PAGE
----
UNLV has snapped its streak of hot afternoon starts with a disjointed opening four minutes. Still, Hawaii couldn't take full advantage of it and the Rebels lead 7-5 with 14:33 left in the first half.

Chace Stanback is 1-of-2 behind the three-point line, but as a team UNLV is shooting just 2-for-13. The Warriors aren't much better, sitting a 2-for-12.

Credit these defenses for part of that, but mostly both offenses have looked lost and occasionally lazy. Got to think that one of them is going to figure it out in this next stretch, but which one?

Sticking to the routine could be just the ticket for UNLV in Hawaii

Let’s say you normally begin your workday at 9 a.m., but one day you have to get started at 7 a.m. instead. Would you get up early enough to go through your regular morning routine, or opt for as much sleep as possible?

That scenario is essentially what No. 19 UNLV has faced with four early start times in December — three of them coming on the road. Today comes the fifth-such game as UNLV plays at Hawaii at 5 p.m. Las Vegas time.

In the first two — at Wichita State (1 p.m.) and at Wisconsin (11 a.m.) — the Rebels chose more sleep, and the result was disastrous starts attributed mostly to a lack of energy.

But in Chicago for a 2 p.m. game against Illinois, UNLV coach Dave Rice went the other route, getting his team up for a shoot around. The difference was stark.

“We’re a team that needs to get up in the morning, and for us repetition is more important than sleep,” Rice said.

Once the players saw the difference in their play, it wasn’t difficult to convince them to get up and go through their routine. It worked again for a 2 p.m. start on Dec. 23 at home against California.

“When we go to shoot around it helps us focus a lot,” senior small forward Chace Stanback said. “We’re really accustomed to doing that, and when we don’t do it’s not normal for us. It’s good to get some shots up in the morning, get your mind right.”

Certainly the warm-ups aren’t the only reason for the victories, but they do seem to correlate to the Rebels’ fast starts. And when UNLV is on its game early that usually means the opponent is going to be playing from behind.

The Rebels took their shoot around today at about noon Las Vegas time. No reason to change what’s been working, especially after a long trip to a place that houses a hot team.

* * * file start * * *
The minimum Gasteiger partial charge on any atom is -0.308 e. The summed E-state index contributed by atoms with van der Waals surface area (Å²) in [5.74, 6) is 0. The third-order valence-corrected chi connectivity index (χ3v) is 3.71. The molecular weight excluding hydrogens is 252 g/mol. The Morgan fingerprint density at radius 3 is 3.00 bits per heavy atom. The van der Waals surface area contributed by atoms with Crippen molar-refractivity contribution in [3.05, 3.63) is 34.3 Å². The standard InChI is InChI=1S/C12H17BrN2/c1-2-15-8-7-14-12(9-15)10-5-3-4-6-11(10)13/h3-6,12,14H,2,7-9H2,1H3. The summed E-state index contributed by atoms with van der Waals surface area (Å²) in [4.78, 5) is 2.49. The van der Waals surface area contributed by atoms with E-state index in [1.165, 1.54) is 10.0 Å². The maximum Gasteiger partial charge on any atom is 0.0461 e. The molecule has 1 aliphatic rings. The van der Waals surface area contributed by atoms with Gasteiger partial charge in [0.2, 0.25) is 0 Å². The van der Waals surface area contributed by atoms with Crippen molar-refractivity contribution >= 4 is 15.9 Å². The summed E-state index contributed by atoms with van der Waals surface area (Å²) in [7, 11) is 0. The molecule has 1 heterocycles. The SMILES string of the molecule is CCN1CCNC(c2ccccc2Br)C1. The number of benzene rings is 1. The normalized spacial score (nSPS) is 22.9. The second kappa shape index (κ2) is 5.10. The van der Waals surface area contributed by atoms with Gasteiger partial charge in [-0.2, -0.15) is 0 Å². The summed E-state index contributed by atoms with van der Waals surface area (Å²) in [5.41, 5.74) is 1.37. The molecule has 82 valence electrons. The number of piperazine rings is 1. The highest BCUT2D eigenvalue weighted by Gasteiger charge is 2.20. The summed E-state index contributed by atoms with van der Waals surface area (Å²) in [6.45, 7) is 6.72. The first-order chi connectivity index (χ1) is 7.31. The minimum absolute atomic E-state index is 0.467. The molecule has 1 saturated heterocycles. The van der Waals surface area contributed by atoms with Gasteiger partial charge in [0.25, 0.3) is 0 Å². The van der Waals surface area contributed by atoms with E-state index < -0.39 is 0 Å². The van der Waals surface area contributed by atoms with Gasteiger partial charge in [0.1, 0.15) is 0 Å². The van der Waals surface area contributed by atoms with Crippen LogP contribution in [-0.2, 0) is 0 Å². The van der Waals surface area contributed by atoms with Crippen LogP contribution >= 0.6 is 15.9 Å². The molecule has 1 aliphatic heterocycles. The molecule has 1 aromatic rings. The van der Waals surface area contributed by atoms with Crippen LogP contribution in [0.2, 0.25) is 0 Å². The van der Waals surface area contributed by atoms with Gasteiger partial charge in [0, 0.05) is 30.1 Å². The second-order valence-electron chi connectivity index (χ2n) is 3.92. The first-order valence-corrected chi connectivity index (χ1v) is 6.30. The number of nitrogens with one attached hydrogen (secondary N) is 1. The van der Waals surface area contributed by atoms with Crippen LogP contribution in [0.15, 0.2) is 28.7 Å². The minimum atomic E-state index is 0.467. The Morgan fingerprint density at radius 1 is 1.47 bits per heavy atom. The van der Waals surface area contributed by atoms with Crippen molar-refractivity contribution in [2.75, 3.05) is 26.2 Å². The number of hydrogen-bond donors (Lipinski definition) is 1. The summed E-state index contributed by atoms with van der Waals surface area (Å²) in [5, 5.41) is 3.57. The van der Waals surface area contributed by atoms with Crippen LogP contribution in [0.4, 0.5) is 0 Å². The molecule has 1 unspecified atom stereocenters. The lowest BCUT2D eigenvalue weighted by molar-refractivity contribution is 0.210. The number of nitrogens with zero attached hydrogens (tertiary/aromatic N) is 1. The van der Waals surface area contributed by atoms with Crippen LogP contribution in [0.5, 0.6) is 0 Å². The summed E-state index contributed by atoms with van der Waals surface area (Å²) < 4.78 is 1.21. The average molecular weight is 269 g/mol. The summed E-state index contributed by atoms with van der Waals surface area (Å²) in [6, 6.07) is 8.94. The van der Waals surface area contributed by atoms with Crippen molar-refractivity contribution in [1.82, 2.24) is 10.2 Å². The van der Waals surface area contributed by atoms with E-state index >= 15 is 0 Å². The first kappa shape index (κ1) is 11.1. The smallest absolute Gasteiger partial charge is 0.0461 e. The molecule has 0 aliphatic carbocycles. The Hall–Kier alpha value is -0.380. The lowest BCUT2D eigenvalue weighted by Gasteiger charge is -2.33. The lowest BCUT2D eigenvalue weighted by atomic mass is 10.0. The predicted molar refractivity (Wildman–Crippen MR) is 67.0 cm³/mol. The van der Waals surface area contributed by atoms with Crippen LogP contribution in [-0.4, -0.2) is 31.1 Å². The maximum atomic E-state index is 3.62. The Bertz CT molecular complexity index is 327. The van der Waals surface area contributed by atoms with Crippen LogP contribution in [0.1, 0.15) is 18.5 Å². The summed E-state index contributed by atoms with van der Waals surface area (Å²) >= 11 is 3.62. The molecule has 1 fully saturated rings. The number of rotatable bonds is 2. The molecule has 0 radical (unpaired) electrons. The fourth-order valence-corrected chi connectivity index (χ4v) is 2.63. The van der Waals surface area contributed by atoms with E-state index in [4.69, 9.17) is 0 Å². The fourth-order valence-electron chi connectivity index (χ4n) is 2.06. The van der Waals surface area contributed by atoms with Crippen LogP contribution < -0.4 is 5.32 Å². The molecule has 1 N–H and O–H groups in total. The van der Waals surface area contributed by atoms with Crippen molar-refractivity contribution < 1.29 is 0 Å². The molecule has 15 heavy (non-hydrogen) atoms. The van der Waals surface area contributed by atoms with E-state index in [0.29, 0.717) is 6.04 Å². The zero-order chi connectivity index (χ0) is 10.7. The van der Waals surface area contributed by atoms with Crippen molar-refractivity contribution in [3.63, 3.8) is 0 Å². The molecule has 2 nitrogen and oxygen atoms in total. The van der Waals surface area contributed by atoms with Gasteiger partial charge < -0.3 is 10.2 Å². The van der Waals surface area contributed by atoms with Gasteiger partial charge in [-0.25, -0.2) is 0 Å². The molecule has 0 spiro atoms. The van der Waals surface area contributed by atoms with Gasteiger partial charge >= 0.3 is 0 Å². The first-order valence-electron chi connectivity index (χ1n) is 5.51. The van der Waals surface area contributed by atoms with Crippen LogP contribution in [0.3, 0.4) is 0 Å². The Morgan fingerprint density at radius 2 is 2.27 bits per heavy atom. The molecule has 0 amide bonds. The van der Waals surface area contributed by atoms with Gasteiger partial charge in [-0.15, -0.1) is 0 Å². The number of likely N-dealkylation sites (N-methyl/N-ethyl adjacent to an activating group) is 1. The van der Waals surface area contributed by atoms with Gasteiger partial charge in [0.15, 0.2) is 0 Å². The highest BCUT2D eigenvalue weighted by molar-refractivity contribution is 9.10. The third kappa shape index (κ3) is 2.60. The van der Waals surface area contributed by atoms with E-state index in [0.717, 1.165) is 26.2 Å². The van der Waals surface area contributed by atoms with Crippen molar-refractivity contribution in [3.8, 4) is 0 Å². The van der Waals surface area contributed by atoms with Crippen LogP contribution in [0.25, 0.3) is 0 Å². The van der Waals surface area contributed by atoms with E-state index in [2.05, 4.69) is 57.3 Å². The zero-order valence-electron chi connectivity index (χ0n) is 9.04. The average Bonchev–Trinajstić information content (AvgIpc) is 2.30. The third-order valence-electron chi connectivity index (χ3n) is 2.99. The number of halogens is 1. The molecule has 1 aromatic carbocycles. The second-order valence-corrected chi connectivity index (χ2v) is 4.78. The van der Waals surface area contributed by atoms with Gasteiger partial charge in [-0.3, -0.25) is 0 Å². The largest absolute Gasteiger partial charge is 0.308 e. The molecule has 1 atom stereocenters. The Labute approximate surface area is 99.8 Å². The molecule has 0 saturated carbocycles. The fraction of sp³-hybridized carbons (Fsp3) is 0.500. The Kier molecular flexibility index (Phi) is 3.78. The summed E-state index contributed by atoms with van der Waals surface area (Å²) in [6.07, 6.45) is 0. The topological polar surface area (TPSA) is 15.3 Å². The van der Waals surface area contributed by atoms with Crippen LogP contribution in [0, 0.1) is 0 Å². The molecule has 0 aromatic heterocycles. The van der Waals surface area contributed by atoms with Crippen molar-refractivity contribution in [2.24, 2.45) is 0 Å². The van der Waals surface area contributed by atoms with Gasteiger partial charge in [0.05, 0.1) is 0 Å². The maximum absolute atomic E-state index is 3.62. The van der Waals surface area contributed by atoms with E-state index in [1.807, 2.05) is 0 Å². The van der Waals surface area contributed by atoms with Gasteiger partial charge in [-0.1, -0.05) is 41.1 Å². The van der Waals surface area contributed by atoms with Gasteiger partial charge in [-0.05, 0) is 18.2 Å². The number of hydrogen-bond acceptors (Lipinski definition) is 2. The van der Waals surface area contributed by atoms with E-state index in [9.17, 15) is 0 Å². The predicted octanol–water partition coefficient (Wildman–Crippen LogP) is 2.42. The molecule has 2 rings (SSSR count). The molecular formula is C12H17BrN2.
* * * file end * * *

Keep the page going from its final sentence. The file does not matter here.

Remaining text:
Hawaii has won six of its last seven games, including an 84-82 overtime victory against then-No. 14 Xavier. The Warriors would love to put another top-25 win on their resume.

“From what I’ve seen of both teams (UNLV) should win and win handily, but from my experiences they love to get up to play ranked teams,” said Riley Wallace, former Hawaii coach and great-uncle of UNLV senior guard Kendall Wallace.

Riley said the afternoon start time and New Year’s Eve factors should work in the Rebels’ favor as the 10,300-seat Stan Sheriff Center likely won’t get near capacity. Whether that comes to fruition or not, the Rebels will take the court with the confidence that their routine will produce their desired results.

Bern’s prediction: The Rebels’ long flight will be somewhat negated by the fact that they came in on Thursday and have had time to acclimate themselves to the island. They also have their routine (see: above) to rely on. Hawaii coach Gib Arnold said that the Warriors don’t want to try to run with the Rebels, but I’m not sure they have the talent to keep UNLV from taking off without them. Hawaii will go on a run late in the first half or early in the second that will keep the game within five, but eventually UNLV will wear them down with 3-pointers and run outs. UNLV 82, Hawaii 68.

Join the Discussion:

Check this out for a full explanation of our conversion to the LiveFyre commenting system and instructions on how to sign up for an account.

Full comments policy

Previous Discussion: 1 comment so far…

Comments are moderated by Las Vegas Sun editors. Our goal is not to limit the discussion, but rather to elevate it. Comments should be relevant and contain no abusive language. Comments that are off-topic, vulgar, profane or include personal attacks will be removed. Full comments policy.

  1. Any online stream available?